An Interaction & Explanation of John Gerstner's

A Primer on Free Will

John Gerstner's Primer on Free Will is short work on the concept of the freedom of the will. It could really be considered a summary or introductory work to Jonathan Edwards much larger treatise on The Freedom of the Will. Some people seem to misunderstand what Gerstner is speaking about exactly, especially in regards to the arguments he is making, the first time they read through the short work. The intention of this interaction is to shed some light on what Gerstner was arguing and to clear up misunderstandings about his approach. This article will follow a sort of discussion approach in Question and Answer format.

The Misconception:

One of the tendencies when reading Gerstner's work is to think he is arguing that the person was predestined to read the book and has no choice in the matter, and then "proves" it by then pointing to the fact that they are reading it. The argument made that Gerstner is guilty of "affirming the consequent," a logical fallacy that goes like this: "If you are predestined to read this book you will therefore read it. You are reading this book, therefore it is proved that you were predestined to read it."

What Gerstner Was Actually Saying:

However, Gerstner did not start his booklet by saying that the reader is "predestined" to read the booklet, nor does he say that one has no "choice" in the matter. He simply says, "One thing I know is that you did not pick up this book of your own free will." (Primitive Theology, p.223) He then later explains what he means by "free will":

"I take it that when you say, 'I picked up this book and am reading it of my own free will,' this is what you mean: 'Spontaneously, without anything forcing me to make this choice, I did, of myself alone, arbitrarily if you please, choose to pick up this book and read it.' At least that is what 95 percent of the persons who use that term, 'free will,' mean by it. They mean their choices are free of any factors in the background influencing them, let alone compelling them." (p.224)

What Gerstner was writing about is what most people consider by the concept of "free will," that is, a will that is arbitrary and with no reasons as to why the will is acting the way it is acting, or responding the way it is responding. Gerstner does not deny that people make choices. People do make choices. He writes:

"That is actually not the way you came to make this choice at all." (p.224)

"I mention a factor like that because if there were other considerations that demanded your time more than this book does, they would have prevented you from choosing to read this book at this time." (p.225)

"But I can conclude by the fact that you have chosen to read it, and are continuing to read it, that those considerations, however potent they were, were not as strong as the consideration that led you to pick up this book and read it." (p.227)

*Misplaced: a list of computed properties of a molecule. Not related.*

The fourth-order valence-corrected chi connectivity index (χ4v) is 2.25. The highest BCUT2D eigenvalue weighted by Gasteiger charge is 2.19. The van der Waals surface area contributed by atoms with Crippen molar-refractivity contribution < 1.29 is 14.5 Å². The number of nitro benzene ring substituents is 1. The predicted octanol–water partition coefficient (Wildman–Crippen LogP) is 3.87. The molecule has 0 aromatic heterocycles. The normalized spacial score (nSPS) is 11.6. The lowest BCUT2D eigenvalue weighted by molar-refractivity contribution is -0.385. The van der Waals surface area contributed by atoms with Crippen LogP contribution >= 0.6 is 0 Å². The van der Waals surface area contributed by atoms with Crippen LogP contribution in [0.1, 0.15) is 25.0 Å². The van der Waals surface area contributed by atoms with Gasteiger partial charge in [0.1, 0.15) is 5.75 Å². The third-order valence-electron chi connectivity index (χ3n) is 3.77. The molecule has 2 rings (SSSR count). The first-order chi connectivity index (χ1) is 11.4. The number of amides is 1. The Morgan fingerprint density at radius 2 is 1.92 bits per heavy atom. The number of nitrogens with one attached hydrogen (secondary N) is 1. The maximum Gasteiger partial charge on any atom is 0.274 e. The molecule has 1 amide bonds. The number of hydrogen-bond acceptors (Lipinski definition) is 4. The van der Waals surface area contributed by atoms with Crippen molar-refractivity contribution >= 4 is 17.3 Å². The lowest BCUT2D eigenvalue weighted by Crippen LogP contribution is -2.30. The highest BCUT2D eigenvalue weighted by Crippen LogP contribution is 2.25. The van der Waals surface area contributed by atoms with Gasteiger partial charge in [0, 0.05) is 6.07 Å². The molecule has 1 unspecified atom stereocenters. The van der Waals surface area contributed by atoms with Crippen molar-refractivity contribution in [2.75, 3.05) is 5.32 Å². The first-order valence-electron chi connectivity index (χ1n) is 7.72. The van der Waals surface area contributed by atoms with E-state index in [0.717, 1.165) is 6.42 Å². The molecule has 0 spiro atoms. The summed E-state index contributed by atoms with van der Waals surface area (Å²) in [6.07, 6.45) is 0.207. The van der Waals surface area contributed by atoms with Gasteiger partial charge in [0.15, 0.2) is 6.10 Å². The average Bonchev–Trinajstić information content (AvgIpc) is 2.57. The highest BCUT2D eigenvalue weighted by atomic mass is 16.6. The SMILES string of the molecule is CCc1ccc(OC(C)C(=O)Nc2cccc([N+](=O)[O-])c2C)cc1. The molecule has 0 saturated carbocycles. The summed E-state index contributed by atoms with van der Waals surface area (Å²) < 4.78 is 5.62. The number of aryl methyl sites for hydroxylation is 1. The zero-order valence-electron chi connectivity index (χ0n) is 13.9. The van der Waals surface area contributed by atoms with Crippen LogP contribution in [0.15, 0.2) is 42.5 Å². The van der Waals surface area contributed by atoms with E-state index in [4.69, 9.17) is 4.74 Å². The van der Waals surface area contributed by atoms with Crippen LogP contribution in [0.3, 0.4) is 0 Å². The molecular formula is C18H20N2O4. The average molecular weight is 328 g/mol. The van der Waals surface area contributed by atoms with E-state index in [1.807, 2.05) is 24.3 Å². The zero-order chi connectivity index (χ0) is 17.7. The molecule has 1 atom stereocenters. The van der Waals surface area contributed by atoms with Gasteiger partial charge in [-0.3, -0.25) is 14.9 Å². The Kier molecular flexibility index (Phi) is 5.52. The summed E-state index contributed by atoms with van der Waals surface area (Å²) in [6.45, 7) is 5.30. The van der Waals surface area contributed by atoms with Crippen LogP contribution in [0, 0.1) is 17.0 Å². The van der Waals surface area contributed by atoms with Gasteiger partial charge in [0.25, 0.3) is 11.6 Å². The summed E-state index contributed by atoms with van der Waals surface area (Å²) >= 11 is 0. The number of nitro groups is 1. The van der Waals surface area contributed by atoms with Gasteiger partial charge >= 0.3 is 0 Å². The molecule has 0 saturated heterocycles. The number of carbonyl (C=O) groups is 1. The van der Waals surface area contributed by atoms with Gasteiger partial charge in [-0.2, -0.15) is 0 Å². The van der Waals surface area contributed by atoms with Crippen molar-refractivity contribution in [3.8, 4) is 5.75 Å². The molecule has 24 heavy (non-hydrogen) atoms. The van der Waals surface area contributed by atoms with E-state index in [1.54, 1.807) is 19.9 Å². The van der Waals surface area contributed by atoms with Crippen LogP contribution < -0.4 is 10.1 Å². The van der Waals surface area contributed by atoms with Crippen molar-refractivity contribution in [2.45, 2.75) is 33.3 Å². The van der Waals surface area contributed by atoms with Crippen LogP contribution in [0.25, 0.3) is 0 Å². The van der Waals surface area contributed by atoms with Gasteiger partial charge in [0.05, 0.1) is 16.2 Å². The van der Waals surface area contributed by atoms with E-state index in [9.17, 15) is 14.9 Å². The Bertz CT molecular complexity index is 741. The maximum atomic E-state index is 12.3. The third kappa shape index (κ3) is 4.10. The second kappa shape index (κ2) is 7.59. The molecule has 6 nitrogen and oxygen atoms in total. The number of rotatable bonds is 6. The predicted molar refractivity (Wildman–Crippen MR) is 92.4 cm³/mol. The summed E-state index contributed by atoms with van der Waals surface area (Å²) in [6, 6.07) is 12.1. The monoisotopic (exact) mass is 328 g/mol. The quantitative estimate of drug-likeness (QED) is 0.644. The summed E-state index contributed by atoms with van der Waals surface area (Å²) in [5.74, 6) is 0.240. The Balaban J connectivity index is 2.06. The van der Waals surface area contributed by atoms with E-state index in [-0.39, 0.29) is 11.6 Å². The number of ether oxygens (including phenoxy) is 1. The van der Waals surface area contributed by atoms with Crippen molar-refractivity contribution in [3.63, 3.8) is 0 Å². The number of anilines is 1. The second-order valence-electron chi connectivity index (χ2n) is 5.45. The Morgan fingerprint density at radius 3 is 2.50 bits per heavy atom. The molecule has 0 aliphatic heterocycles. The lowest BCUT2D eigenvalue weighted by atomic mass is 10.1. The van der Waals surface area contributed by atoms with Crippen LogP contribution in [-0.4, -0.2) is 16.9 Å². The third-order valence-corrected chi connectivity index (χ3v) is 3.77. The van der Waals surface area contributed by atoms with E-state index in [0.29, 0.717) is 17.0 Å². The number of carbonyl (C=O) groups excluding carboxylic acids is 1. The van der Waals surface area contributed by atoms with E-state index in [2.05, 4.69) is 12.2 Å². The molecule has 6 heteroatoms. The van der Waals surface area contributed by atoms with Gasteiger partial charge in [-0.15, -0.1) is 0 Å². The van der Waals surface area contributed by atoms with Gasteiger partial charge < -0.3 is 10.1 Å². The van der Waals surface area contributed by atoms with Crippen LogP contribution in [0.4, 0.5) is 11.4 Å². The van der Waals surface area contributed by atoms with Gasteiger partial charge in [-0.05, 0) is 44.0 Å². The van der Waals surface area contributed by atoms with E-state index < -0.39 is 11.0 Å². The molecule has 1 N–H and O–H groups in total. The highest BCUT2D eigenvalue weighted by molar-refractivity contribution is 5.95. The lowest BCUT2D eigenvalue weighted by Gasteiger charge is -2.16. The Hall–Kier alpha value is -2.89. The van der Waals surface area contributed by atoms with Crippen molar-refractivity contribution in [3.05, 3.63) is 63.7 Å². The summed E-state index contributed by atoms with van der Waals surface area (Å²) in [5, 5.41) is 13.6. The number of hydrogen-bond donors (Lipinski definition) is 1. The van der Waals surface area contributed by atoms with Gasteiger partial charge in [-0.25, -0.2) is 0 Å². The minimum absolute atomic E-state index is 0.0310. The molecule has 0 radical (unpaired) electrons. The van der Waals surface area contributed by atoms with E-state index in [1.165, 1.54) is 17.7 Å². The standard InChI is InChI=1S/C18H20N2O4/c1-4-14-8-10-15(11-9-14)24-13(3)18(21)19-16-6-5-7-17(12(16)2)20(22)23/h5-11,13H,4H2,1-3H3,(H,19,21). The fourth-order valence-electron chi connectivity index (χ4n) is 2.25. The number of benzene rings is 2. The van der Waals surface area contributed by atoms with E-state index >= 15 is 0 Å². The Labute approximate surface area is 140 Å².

The point is that one does make choices, but these choices are not arbitrary. Rather, there are reasons why one makes the choices that he or she makes.

As for whether the person was "predestined" to read the booklet or not, Gerstner would agree that this would be the case because he believed all things were foreordained by God (see the Westminster Confession of Faith 3:1). However, this is not specifically what he was dealing with in the early pages of his Primer on Free Will, but rather is answering the common notion of "free will."

Since the statement that Gerstner asserts in the positive that the reader is reading the booklet because "predestined" to do so is erroneous (Gerstner does not begin the booklet by stating such), but rather he is stating the negative that the reader did not pick up the booklet to read of his or her own "free will" and then defines what he means by free will, the "logical fallacy" thus fails. It fails because it is not applicable. It is not applicable because it is not what Gerstner said. Gerstner did not say: (1) I will prove to you that you were predetermined to read this book by the fact that (2) you are reading this book, thus (3) the fact that you are reading this book is proof that you were predetermined to read this book. He is replying to the notion that people have concerning "free will" by exercising their wills without any reasons for exercising their wills. One states that for a person to be responsible he or she must have a "free will" and for that will to be free there must not be any reasons for the volition acting in the way it acts, if there were it would not be free. Gerstner is stating that by definition there must be reasons for the will acting. The will is not arbitrary in it's willing.

To further clarify as to why the logical fallacy of "Affirming the Consequent" is not applicable, Gerstner's line of reasoning could be better summarized as such:

(1) I will prove to you that you are not reading this of your own free will.

(2) You are reading this book.

(3) The fact that you are now reading this makes it evident that you are not reading it of your own free will.

(4) I now go on to explain what I mean:

(4a) I define free will by what most people mean by free will (i.e. arbitrary, without reasons, etc.).

(4b) Conversely, the choices we make are based upon reasons / there are reasons by which we make such choices rather than being strictly arbitrary, etc.

So in other words, if he had stopped at point (3) he would have been guilty of "Affirming the Consequent" but rather he goes on to explain what he means by free will and why the person is not reading the book of his or her own free will defined as such. And so according to Gerstner the choices we make must have motives or reasons behind them rather than being arbitrary and thus by very definition point (3) must be the case.
This page was last updated: 2/3/2017
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